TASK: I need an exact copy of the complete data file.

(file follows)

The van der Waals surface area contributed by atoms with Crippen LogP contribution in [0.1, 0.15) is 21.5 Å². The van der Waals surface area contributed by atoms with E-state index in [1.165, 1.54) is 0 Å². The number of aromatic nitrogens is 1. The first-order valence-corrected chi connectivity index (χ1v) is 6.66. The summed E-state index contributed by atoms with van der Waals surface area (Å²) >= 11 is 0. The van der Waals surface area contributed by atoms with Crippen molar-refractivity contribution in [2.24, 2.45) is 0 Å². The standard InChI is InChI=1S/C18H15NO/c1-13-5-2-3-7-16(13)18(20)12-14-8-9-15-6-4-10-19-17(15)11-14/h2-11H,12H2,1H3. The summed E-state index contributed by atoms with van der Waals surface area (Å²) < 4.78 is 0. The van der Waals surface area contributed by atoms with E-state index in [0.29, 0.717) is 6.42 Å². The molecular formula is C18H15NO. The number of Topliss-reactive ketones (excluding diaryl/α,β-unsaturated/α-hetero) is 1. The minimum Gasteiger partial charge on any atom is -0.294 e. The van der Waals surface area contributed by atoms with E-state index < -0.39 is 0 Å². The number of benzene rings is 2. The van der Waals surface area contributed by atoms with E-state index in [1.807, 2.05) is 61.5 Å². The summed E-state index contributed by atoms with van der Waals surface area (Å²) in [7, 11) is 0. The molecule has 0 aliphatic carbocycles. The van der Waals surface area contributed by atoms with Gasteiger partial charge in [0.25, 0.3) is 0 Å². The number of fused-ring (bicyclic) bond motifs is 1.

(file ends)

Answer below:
The van der Waals surface area contributed by atoms with Crippen LogP contribution in [0.1, 0.15) is 21.5 Å². The van der Waals surface area contributed by atoms with E-state index in [1.165, 1.54) is 0 Å². The number of aromatic nitrogens is 1. The first-order valence-corrected chi connectivity index (χ1v) is 6.66. The summed E-state index contributed by atoms with van der Waals surface area (Å²) >= 11 is 0. The van der Waals surface area contributed by atoms with Crippen molar-refractivity contribution in [2.24, 2.45) is 0 Å². The standard InChI is InChI=1S/C18H15NO/c1-13-5-2-3-7-16(13)18(20)12-14-8-9-15-6-4-10-19-17(15)11-14/h2-11H,12H2,1H3. The summed E-state index contributed by atoms with van der Waals surface area (Å²) < 4.78 is 0. The van der Waals surface area contributed by atoms with E-state index in [0.29, 0.717) is 6.42 Å². The molecular formula is C18H15NO. The number of Topliss-reactive ketones (excluding diaryl/α,β-unsaturated/α-hetero) is 1. The minimum Gasteiger partial charge on any atom is -0.294 e. The van der Waals surface area contributed by atoms with E-state index < -0.39 is 0 Å². The number of benzene rings is 2. The van der Waals surface area contributed by atoms with E-state index in [1.807, 2.05) is 61.5 Å². The summed E-state index contributed by atoms with van der Waals surface area (Å²) in [7, 11) is 0. The molecule has 0 aliphatic carbocycles. The van der Waals surface area contributed by atoms with Gasteiger partial charge in [0.25, 0.3) is 0 Å². The number of fused-ring (bicyclic) bond motifs is 1.